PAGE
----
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Visuo-motor coordination and internal models for object interception

Abstract

Intercepting and avoiding collisions with moving objects are fundamental skills in daily life. Anticipatory behavior is required because of significant delays in transforming sensory information about target and body motion into a timed motor response. The ability to predict the kinematics and kinetics of interception or avoidance hundreds of milliseconds before the event may depend on several different sources of information and on different strategies of sensory-motor coordination. What are exactly the sources of spatio-temporal information and what are the control strategies remain controversial issues. Indeed, these topics have been the battlefield of contrasting views on how the brain interprets visual information to guide movement. Here we attempt a synthetic overview of the vast literature on interception. We discuss in detail the behavioral and neurophysiological aspects of interception of targets falling under gravity, as this topic has received special attention in recent years. We show that visual cues alone are insufficient to predict the time and place of interception or avoidance, and they need to be supplemented by prior knowledge (or internal models) about several features of the dynamic interaction with the moving object.

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Notes

  1. When the hand is not stationary but moves to intersect target trajectory, hand and target motion may be appropriately described using the polar coordinates of direction and distance, and their time derivatives.

  2. Variables are implicitly considered function of time unless stated otherwise. Thus, θ stays for θ(t), \( \dot{\theta}\) stays for dθ(t)/dt. Initial values are denoted by the lowered 0: \( \dot{\theta }_{0} \) stays for [dθ(t)/dt] t=0. In the following, for simplicity we assume that a given variable represents the neural estimate at that instant of time. In fact, estimates within the CNS are generally affected by significant transmission delays (see “Neural and mechanical delays”). Moreover, neural estimates likely reflect the average of several values sampled over an interval of time, rather than instantaneous values.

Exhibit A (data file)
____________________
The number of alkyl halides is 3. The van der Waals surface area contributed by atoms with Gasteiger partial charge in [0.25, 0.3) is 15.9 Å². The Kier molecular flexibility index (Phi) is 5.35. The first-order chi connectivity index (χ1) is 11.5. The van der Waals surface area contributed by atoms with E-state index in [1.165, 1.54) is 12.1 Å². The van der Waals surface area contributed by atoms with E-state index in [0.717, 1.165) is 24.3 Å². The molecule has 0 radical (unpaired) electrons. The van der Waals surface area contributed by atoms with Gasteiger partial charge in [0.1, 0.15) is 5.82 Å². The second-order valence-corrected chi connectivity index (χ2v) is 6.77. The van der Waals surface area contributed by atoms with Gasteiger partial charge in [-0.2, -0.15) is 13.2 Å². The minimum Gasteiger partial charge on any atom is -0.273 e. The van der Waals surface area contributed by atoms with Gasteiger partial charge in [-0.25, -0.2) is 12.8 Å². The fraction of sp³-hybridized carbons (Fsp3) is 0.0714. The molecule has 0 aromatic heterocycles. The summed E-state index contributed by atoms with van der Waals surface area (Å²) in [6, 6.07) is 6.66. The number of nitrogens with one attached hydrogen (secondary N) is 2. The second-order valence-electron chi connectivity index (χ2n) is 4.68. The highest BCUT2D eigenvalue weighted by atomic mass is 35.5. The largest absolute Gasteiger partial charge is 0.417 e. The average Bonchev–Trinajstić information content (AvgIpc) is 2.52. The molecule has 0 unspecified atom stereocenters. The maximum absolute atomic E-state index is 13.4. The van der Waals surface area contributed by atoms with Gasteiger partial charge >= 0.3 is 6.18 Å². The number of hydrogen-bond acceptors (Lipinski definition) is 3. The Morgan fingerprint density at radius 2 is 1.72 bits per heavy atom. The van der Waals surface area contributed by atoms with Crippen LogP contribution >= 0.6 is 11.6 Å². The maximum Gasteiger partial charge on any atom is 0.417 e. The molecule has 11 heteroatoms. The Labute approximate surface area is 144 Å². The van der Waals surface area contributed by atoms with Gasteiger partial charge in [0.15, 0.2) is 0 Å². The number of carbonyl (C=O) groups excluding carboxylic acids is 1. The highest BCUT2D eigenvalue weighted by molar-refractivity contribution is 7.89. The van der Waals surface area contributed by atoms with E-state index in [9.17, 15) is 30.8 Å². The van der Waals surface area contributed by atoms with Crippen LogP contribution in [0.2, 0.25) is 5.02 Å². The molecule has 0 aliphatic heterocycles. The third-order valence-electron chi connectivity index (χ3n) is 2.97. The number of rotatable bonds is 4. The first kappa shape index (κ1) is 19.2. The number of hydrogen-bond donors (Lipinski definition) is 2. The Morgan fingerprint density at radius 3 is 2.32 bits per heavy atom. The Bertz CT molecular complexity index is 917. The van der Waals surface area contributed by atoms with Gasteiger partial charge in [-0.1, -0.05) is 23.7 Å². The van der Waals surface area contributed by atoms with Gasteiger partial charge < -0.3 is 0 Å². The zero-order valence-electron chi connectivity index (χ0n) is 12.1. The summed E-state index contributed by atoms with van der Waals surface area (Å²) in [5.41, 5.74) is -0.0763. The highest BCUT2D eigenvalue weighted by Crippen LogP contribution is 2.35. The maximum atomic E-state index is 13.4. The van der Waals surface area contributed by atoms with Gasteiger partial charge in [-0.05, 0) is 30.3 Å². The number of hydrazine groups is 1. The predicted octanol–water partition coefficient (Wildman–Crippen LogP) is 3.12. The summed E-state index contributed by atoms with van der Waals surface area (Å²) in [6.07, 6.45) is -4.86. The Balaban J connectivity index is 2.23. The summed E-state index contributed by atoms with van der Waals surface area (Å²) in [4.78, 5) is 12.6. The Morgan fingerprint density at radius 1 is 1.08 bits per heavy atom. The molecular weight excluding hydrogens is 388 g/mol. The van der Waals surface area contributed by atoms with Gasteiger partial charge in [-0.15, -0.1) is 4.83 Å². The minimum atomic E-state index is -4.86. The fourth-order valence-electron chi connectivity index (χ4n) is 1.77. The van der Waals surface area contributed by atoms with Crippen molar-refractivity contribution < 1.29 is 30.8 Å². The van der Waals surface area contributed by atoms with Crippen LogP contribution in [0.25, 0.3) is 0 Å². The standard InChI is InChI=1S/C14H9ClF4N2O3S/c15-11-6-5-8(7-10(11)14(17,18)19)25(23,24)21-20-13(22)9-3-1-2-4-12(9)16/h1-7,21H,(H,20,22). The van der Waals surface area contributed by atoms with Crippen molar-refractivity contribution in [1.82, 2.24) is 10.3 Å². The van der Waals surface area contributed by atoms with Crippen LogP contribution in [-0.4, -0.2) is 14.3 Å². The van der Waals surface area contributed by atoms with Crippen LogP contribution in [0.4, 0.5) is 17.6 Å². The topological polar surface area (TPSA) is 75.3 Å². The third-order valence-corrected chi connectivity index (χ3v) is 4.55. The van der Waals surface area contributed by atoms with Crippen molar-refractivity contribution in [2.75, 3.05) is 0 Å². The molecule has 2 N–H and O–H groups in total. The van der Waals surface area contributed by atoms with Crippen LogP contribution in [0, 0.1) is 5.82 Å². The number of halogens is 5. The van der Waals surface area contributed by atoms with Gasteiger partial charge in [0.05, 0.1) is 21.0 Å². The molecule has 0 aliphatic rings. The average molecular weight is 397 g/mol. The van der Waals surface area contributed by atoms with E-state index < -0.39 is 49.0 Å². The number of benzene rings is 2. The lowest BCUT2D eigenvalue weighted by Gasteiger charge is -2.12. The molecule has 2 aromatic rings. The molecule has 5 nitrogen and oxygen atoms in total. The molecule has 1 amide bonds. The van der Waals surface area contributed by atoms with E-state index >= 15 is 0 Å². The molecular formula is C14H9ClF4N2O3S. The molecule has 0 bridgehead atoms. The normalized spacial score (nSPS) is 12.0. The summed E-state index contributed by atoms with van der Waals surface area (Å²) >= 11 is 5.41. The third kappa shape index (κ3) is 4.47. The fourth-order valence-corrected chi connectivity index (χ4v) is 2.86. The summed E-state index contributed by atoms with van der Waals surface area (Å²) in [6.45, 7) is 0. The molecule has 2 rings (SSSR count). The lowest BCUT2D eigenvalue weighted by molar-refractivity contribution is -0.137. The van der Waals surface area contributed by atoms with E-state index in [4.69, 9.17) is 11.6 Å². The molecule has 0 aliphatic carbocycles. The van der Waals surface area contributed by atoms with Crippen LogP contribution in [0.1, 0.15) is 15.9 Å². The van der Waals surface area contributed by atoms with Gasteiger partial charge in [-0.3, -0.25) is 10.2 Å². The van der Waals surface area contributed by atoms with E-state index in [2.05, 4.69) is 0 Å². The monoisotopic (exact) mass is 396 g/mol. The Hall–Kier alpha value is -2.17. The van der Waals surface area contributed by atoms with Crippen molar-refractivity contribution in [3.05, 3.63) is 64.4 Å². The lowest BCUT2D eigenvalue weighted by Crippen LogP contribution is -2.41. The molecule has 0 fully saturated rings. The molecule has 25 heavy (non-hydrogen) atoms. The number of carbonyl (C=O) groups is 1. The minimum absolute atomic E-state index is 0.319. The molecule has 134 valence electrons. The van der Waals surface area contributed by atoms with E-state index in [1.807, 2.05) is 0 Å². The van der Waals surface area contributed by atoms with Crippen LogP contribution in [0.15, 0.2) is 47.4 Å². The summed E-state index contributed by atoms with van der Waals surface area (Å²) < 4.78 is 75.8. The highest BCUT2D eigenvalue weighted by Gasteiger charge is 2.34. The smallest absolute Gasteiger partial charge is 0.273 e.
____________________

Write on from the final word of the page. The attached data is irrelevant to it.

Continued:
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Acknowledgments

We thank Prof. David Regan for a critical reading of a previous version of this paper. Research was supported by grants from the Italian Space Agency (DCMC grant), the Italian Ministry of University and Research (PRIN grant), the Italian Ministry of Health (RC and RF ISPESL grants), the French Space Agency CNES, and the European Integrated Project contract 001917 (Neurobotics).

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Zago, M., McIntyre, J., Senot, P. et al. Visuo-motor coordination and internal models for object interception. Exp Brain Res 192, 571–604 (2009). https://doi.org/10.1007/s00221-008-1691-3

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Keywords

  • Motor control
  • Timing
  • Motion perception
  • Neural delays
  • Cerebellum
  • Insula
  • Temporo-parietal cortex